Our City, Our Schools: Boston Public Schools Need Resources, Not Receivership!
We are writing to Members of the Massachusetts Board of Elementary and Secondary Education to urge them to publicly denounce calls to place the Boston Public Schools (BPS) into receivership. Instead, we ask them to please listen to what Bostonians are clearly stating we want for our schools. Boston communities want stability, greater investment, and democratic governance.
Use the talking points below to write a personalized letter explaining why Boston Public Schools need resources and stability, not receivership!
Commissioner Riley and BESE members have made a commitment to anti-racism training and developing anti-racist pedagogy, policies, and systems, but state takeovers harm students and communities of color. The harm must end. Please consider the following facts:
Here in Massachusetts and across the nation, takeovers have targeted Black and Latinx communities, stripping local elected officials of control of their schools and disenfranchising families and residents.
Takeovers punish educators for working with disadvantaged student populations, taking away teacher voice and rights, to the detriment of students who rely on their teachers to advocate for them.
Takeovers perpetuate racial and economic injustice, including segregation. Here in Massachusetts, receivership decisions are based largely on measures (standardized test achievement scores) that a Nobel Prize winning MIT economist recently found to be racially biased and inaccurate measures of school quality. According to the MIT study: “Rating schemes that reward family background rather than educational effectiveness are likely to direct households to low-minority rather than higher-quality schools, while penalizing schools that improve achievement for less-advantaged groups.”
Takeovers have an abysmal track record in Massachusetts, even by DESE’s own standards. BESE has voted to place three districts in receivership: Lawrence in 2011; Holyoke in 2015; and Southbridge in 2016. Southbridge and Holyoke are now the worst-performing and second-worst-performing school districts in the state, according to DESE’s most recent district rankings. Following an initial uptick, Lawrence has been on the decline and is now back in the lowest 6% of districts.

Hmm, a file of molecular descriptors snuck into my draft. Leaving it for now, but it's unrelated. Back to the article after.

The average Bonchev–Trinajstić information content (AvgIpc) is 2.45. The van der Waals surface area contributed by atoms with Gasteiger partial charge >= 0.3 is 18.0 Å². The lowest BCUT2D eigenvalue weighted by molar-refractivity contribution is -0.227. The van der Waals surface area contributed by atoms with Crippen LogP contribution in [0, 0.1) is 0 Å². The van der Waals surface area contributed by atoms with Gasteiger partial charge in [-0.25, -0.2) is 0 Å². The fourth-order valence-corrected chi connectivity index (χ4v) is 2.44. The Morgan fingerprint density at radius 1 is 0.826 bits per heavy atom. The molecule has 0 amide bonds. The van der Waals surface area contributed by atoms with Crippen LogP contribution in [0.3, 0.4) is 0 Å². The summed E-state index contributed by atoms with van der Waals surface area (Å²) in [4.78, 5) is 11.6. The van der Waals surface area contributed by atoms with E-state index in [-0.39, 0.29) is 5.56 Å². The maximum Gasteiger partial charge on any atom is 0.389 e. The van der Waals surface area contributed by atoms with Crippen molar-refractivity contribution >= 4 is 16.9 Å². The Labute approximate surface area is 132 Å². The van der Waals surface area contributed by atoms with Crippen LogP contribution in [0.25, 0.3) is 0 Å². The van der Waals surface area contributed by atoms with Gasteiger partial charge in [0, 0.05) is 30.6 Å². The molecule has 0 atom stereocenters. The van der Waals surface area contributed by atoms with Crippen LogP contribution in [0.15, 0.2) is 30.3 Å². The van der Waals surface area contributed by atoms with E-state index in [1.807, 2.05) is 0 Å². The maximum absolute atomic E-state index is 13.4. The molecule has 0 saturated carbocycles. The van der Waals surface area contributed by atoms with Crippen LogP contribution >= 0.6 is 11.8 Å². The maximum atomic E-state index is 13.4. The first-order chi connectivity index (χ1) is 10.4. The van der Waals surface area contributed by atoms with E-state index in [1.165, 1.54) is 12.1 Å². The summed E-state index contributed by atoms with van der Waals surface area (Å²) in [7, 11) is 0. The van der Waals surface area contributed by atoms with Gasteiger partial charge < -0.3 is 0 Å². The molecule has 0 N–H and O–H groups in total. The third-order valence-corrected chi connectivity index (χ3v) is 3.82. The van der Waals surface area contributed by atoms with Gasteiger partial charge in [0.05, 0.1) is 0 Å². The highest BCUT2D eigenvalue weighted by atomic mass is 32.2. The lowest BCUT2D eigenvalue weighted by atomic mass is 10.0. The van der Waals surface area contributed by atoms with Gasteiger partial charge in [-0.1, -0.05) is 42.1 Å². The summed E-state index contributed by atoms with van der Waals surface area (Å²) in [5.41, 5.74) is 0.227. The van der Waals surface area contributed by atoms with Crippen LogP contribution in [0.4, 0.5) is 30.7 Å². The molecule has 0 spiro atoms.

Schools taken over by DESE have fared no better. DESE declared four schools “chronically underperforming” (CUP) in 2013 and has had full operational control since that time. Nine years later, no CUP school has exited that status, with DESE saying that not enough progress has been made to warrant release.
Boston is doing better than the three DESE-controlled receivership districts on the metrics that matter to DESE. BPS has outperformed the three districts on the MCAS in both ELA and Math, at both the elementary and secondary levels, both before and during the pandemic. It also has higher graduation rates and teacher retention rates than the three receivership districts.
Given these facts, why is Boston being singled out for possible receivership? Many observers have noticed that the new push for state control happens to coincide with the growing political power of people of color in the city. The push also follows a referendum in which 80% of Boston residents voted for an elected school committee. If the state wants to be anti-racist, the first step will be to show some respect for communities of color and acknowledge that they may understand the needs of their children better than outside state bureaucrats who have failed to deliver on promised results in other communities.
Like any school district in the state, Boston has room for improvement. But top-down, punitive, and ineffective state interventions that wrest control from parents and local communities are not the answer. Instead, our schools need stable leadership, consistent evidence-based policies, adequate staffing and resources, and educational solutions that come from our educators, families, and students.